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FORUMS General Gear Talk Flash and Studio Lighting 
Thread started 16 Mar 2008 (Sunday) 17:32
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My Own DIY Diffusion Panel

 
SYS
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Mar 16, 2008 17:32 |  #1

Here's my first ever light modifier that I just put together. I only copied others before me, so nothing new here. I'd say the only new and different here is that I used a couple of metal clamps to hold the two panels together rather than the "double C" clips. The clamps work remarkably well. If I want to do anything more to this would be to get some velcro strips to place them in the midpoint of each PVC pipe to stretch the fabrics a bit more.


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The view from behind showing the elastic band and the metal clamps holding the two panels together.

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Mar 16, 2008 18:58 |  #2

Let's see some picts:)


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SYS
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Mar 16, 2008 19:18 |  #3

scorpio_e wrote in post #5128902 (external link)
Let's see some picts:)

What pictures? I only made this in order for my kids to play hide and seek.... (just kidding, even though my kids were doing just that!!). I'm ordering some missing links to my whole set up tomorrow... and will post some results. :D



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Mar 16, 2008 19:21 |  #4

Are you just using bedsheets? Did you sew the elastic straps on? I'm assuming the black to use as a background while placing your light behind the white?
Sorry if these seem like simple questions I would just like to do something similar and I'm trying to figure this out.

Eric


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SYS
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Mar 16, 2008 20:11 |  #5

Eric&Susan wrote in post #5129056 (external link)
Are you just using bedsheets? Did you sew the elastic straps on? I'm assuming the black to use as a background while placing your light behind the white?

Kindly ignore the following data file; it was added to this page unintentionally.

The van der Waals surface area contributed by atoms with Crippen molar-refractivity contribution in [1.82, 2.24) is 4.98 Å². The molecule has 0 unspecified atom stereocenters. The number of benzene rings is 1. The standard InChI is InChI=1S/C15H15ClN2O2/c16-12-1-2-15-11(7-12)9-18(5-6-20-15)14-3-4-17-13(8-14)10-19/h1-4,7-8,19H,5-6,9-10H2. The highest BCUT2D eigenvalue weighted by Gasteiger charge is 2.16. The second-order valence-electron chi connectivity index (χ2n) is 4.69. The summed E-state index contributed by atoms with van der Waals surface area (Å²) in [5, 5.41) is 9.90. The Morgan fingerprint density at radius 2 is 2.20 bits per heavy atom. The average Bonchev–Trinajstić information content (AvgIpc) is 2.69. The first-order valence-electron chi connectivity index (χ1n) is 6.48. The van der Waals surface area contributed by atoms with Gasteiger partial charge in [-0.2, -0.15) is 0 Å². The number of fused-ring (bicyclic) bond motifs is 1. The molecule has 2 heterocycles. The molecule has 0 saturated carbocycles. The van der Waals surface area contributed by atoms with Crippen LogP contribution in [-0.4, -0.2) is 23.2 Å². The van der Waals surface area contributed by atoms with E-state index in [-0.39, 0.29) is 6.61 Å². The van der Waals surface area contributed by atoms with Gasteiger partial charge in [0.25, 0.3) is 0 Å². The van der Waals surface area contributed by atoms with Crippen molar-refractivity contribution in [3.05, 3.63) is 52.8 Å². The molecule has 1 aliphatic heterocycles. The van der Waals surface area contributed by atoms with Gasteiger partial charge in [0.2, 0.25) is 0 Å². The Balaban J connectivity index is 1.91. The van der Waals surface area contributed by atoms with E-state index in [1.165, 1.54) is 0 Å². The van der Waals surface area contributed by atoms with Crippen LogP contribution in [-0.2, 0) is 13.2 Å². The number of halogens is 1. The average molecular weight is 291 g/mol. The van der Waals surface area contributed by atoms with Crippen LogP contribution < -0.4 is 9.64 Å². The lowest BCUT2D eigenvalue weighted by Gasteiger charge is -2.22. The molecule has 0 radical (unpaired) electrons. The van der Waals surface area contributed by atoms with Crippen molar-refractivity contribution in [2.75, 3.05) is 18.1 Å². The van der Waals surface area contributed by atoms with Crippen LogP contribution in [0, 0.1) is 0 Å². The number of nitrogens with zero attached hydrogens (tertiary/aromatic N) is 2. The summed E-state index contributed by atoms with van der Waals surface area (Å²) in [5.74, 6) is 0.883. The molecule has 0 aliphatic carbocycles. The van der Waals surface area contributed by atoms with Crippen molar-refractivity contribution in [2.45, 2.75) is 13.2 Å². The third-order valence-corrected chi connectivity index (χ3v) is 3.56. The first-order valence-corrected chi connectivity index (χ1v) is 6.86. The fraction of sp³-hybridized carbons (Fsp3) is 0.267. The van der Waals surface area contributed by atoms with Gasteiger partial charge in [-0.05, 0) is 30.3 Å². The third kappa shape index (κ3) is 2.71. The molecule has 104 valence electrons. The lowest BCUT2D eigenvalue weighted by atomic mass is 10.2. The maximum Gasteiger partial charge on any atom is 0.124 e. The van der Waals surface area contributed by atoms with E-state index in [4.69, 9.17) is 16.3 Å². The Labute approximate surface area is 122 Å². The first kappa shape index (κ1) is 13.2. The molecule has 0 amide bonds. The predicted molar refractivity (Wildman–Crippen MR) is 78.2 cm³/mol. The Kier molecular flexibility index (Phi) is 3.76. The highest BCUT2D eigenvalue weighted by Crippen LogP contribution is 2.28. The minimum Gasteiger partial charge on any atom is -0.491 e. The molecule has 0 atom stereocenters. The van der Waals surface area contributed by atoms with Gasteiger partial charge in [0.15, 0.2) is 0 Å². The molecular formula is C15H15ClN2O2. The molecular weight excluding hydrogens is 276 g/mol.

Sorry if these seem like simple questions I would just like to do something similar and I'm trying to figure this out.

Eric

The fabric that I used for both the black and white is called "Denier Flag" nylon. I was looking for what is called "Sport" nylon" but no local stores carry anything by that name, so I decided to use what amount to the same, I believe, except the name.

Yes, I did sew the elastic straps. That was the easy part. Hemming without any sewing machine was a pain and the most time consuming part of the whole project. Not knowing what I was up to, my wife wasn't all too sympathetic to my project so I had to learn how to sew basically over night. When she saw the finished project, she became... well... sympathetic.... a bit too late!! :D

The black panel is there to avoid lens flare and spills....

Once I get my lighting system by next week, I'm going to see if these panels could also work as backgrounds. If they also work as backgrounds, then I just wasted my money on black and white paper backgrounds that are on their way.



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Mar 16, 2008 21:07 |  #6

Good job.

...then I just wasted my money on black and white paper backgrounds that are on their way.

No, you didn't. ;)


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Mar 16, 2008 21:12 |  #7

PhotosGuy wrote in post #5129750 (external link)
No, you didn't. ;)

Did you mean by this that the panels can't double as backgrounds?



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Mar 16, 2008 21:22 as a reply to  @ SYS's post |  #8

Nice job SooYoung. Glad you got it worked out. I found that having a black panel on both sides helped when I needed optimal isolation. This way the black panel closest to the lens blocks any flare and the black panel furthest from the camera blocks stray light from reaching the background area. When you really want those black backgrounds black and don't have a heck of a lot of space between your subject and background you'll find that extra isolation to be invaluable.